warholstars.org

Andy Warhol: from Nowhere to Up There cont.
by gary comenas (2014)

page twenty-seven

7. The Soup Can

1. Nowhere | 2. Carnegie Tech. | 3. New York City | 4. The Synthesis of Nothingness | 5. From Angor Wat to Wild Raspberries | 6. Something Different | 7. Soup Can | 8. Bibliography

George Frei/Neil Prinz: The Campbell's Soup Can paintings were probably begun in December 1961 and occupied Warhol until March 1962, though other subjects intervened... The portrait types are based on illustrated images that were projected, traced, and methodically painted to show little evidence of the artist's hand....

The Campbell's portraits may be divided into two types, based on their distinct sources. One derives from an illustrated image reproduced in a magazine... These paintings have been classified.. as the "Mönchengladbach type," since the most widely known example of this type is the canvas on the left in a diptych in the Städtisches Museum Abteiberg...

The other type.... derives from the logo printed on a Campbell Soup Company label... and is referred to as the 'Ferus Type' since it was the basis for the series of thirty-two canvases that Warhol exhibited at the Ferus Gallery in the summer of 1962...

... a third general type of Campbell's Soup Can painting [such as Big Torn Campbell's Soup Can (Pepper Pot)], distinct from the paintings of single cans that make up the Mönchengladbach and Ferus types and the serial composition... were all based on photography by Edward Wallowitch... Edward Wallowitch was a professional photographer who met Warhol through Nathan Gluck, probably in the late 1950s... Warhol and Wallowitch also worked together on a project in which Wallowitch photographed Campbell Soup cans, Coca-Cola bottles, and dollar bills that Warhol had arranged either singly or in groups or manipulated through folding, crumpling, tearing, and rolling. (GF064/102/470)

David Bourdon: Although his paintings of Campbell's Soup cans were generating notoriety throughout the art world, Warhol was making little progress in his efforts to connect with a respected New York gallery. One of the more adventuresome dealers to visit him during the second half of 1961 was Allan Stone, who thought the pictures had 'something.' though he was put off by Warhol's flat, seemingly brushless technique. 'his paintings had no surface life,' said Stone, who favoured the lushly textured pigments of Abstract Expressionism, 'but I liked the bravura of the stacks of soup cans.'  Stone took several of the works on consignment, including a large grid of one hundred Campbell's soup cans, and a big single soup can with a torn label, and stocked them in the back room of his gallery, then located at 18 East 82nd Street. He showed the pieces to potential buyers and possibly exhibited a small soup-can picture in a December 1961 group show. (DB100)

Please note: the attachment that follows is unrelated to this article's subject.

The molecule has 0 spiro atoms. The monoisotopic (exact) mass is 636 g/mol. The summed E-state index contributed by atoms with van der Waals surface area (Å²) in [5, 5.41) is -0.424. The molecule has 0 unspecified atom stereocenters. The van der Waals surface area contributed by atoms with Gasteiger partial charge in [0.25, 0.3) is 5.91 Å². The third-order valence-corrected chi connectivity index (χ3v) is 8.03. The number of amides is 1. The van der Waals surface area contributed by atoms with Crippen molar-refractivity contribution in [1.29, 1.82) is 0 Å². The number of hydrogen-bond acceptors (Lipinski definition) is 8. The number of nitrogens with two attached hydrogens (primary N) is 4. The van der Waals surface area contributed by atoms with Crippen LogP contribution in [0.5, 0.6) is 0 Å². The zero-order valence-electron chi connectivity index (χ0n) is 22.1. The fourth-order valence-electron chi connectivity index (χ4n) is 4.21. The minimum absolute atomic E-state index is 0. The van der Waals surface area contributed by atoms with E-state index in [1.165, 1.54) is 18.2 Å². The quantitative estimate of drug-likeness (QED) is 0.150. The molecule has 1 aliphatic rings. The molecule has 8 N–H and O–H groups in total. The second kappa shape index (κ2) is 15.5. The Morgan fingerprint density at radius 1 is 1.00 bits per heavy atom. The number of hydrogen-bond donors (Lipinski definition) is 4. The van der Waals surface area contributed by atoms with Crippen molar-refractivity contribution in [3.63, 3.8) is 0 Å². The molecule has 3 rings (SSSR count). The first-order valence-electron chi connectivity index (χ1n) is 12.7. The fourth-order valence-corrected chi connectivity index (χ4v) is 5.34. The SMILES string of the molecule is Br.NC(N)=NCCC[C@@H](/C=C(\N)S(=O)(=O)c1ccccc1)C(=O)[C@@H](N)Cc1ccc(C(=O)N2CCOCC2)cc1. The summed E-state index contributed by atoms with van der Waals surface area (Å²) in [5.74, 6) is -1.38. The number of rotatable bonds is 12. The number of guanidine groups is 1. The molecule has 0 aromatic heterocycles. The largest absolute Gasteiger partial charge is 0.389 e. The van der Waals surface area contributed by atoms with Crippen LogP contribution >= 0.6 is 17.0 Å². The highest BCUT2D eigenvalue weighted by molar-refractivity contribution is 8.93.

George Frei/Neil Prinz: The serial compositions were made from stencils that Warhol cut from a photograph of a single can and stenciled across the surface of several large canvases and, in one instance, on the sides of a painted wooden box... Warhol painted the stencils both by hand and with spray paint... After the stencilled soup can paintings, Warhol used stamps that he carved from art-gum erasers, and silkscreens. (GF064/086)

Allan Stone (art dealer): When I went to his studio, there were all of these soup can paintings, including some painted with the labels peeling off. I had also been to the studios of James Rosenquist and Robert Indiana. I didn't want to make a serious commitment, so I wound up offering them a three-man show, but they turned me down. Warhol and the others were each holding out for their own show, which history proves they were smart to do. (RP138)

George Frei/Neil Printz: In the winter 1962 issue of Art in America, an article by Dorothy Gees Seckler titled 'Folklore of the Banal' cited Warhol and Wayne Thiebaud as being 'at the' Allan Stone Gallery, but there is no documentation that Stone represented Warhol. In an interview with David Bourdon, Stone remembered including a small Campbell's Soup Can painting at his gallery in a group show in December 1961... Stone also said that in late 1961 he took some Campbell's Soup Can paintings on consignment. It remains uncertain, however, whether Warhol's works were ever included in an exhibition at that gallery.

Allan Stone was one of the first New York art dealers to become involved with Warhol's paintings... A painting of one hundred soup cans (cat. no. 77 or 78) and Big Torn Campbell's Soup Can (Pepper Pot) (cat. no. 93) were consigned. (GF470)

to page twenty-eight

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